I hate Khaki Weed, I really do, so much so that at one stage I had it almost eliminated from the footpaths of the small village I live in and despite my slackness over the past couple of years numbers are still low and just the other week had to spray the footpath... read more

Plant of the Month: What’s in a name? Hard Quandong

(Elaeocarpus obovatus) Also known as Blueberry Ash, Whitewood, Grey Carabeen, Freckled Oliveberry and Grey Carrobeen, despite the plethora of names it is not related to the other Quandongs (Santalum spp.), Ashes (Mountain Ash, Red Ash, Claret Ash, Himalayan Ash) or... read more

Weed of the Month: Coolatai grass Hyparrhenia hirta

Regional Priority Weed Objective – ASSET PROTECTION An invasive drought, fire and herbicide tolerant tussock forming perennial grass.   It is found in all Australian states and territories. The main infestations on the East coast were south-eastern Queensland,... read more

Plant of the Month: Choccie Lily

Mmmm Chocolate (Lilies!) One of the most anticipated Spring arrivals in woodland and forest areas in this area is the blooming of the Chocolate Lilies (Dichopogon fimbriatus) not only for the attractive purple flowers but also for the chocolate scent they have. While... read more

PlantNET Search – Find your local plants

I’m giving away trade secrets here but apart from identifying plants one of our common requests is for species lists of what grows in an area, or what is suitable to plant in an area. Some areas we know quite well and will be able to give a reasonable list just off... read more

Plant of the month: Antarctic Beech, Nothofagus moorei

Every now and then I get the opportunity to wander through the cool, dark, damp Antarctic Beech forests of the high country up in the Barrington Tops. The Antarctic Beech rainforests are a Gondawanan relic showing little similarity to the surrounding Snow Gum and... read more

Grasses quiz

Can you identify these common weedy grasses that were presented at Tilligerry Landcare workshop recently? Once you’ve had your guess, scroll down for the answers! v v v v v v v v v v v Answers:  Red Natal from Africa Whiskey Grass from the USA Erharta from... read more

Plant of the Month: Johnson’s Grevillea (Grevillea johnsonii).

Apart from my Landcare work I get a few other projects in from time to time, at the end of last week I was out in the Goulburn River National Park trying to track down a lost population of Fairy Bells (Homoranthus darwinioides)*, we didn’t manage to find that... read more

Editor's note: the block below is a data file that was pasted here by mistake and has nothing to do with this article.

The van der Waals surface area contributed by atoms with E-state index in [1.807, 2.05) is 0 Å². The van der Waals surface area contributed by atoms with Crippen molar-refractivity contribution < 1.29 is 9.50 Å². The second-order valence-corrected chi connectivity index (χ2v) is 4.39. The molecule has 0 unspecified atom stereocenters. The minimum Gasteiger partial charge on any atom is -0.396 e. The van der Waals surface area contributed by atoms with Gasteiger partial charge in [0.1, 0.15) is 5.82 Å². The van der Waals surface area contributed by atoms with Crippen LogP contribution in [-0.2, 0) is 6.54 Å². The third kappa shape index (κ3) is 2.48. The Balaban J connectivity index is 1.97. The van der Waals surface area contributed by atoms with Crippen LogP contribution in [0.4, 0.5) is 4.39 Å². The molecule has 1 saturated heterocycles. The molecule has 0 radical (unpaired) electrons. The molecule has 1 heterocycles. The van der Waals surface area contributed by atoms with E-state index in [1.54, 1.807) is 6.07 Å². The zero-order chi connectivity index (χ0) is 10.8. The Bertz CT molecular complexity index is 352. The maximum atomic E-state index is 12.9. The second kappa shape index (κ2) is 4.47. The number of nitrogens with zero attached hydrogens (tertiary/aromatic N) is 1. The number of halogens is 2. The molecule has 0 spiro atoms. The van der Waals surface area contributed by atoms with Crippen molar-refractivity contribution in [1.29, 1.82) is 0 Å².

Tools, Tricks and Tips: Nursery Cheats

Ok, I have a confession, despite enjoying working in nurseries I really hate pricking out and potting up seedlings. Yeah, I know, it is the main point of working in a nursery, but it is just so tedious and time consuming so if I can find any way of doing it quicker I... read more

Plant of the Month: Magenta Lilly Pilly

(Syzygium paniculatum). Katuba (Kattang), Daguba (Cadigal). March is a great time for fans of bushfood, Kurrajongs, Sandpaper Fig and the Magenta Lilly Pilly all ripening. This year was a good season for the Lilly Pilly here in the Upper Hunter and while I didn’t get... read more

Good plant: Bad plant

I had a question the other day about how to tell the difference between an African Olive (Olea europea ssp cuspidata) and Mock Olive (Notelaea microcarpa), having spent quite a bit of time killing the former and trying not to kill the latter I work with the following... read more

Plant of the Month: Greenhood Orchid (Pterostylis nutans)

During winter and spring, these low green orchids, endemic to Eastern Australia, emerge from the ground in great numbers in moist, protected forest environments. The flowers “nod” or lean forwards strongly and occur singly on a stem arising from a rosette... read more

Tubestock Planting Demo

In this video, we discuss the tips and tricks for planting tubestock and seeing them survive and... read more

When To Apply Herbicides

Time the application of herbicides to achieve maximum effectiveness. The right time to apply systemic poisons is when water and sugars are being rapidly moved (translocated) around the plant (usually spring and summer). Herbicides are likely to be less effective on... read more

Plant of the Month: Forest Red Gum

Plant of the Month: Forest Red Gum (Eucalyptus tereticornis) Munumba (Worimi) Buringoa (D’harawal) A magnificent tall tree to 50 metres, the Forest Red Gum is found along the east coast of Australia from Gippsland in Victoria to Papua New Guinea. In the Hunter... read more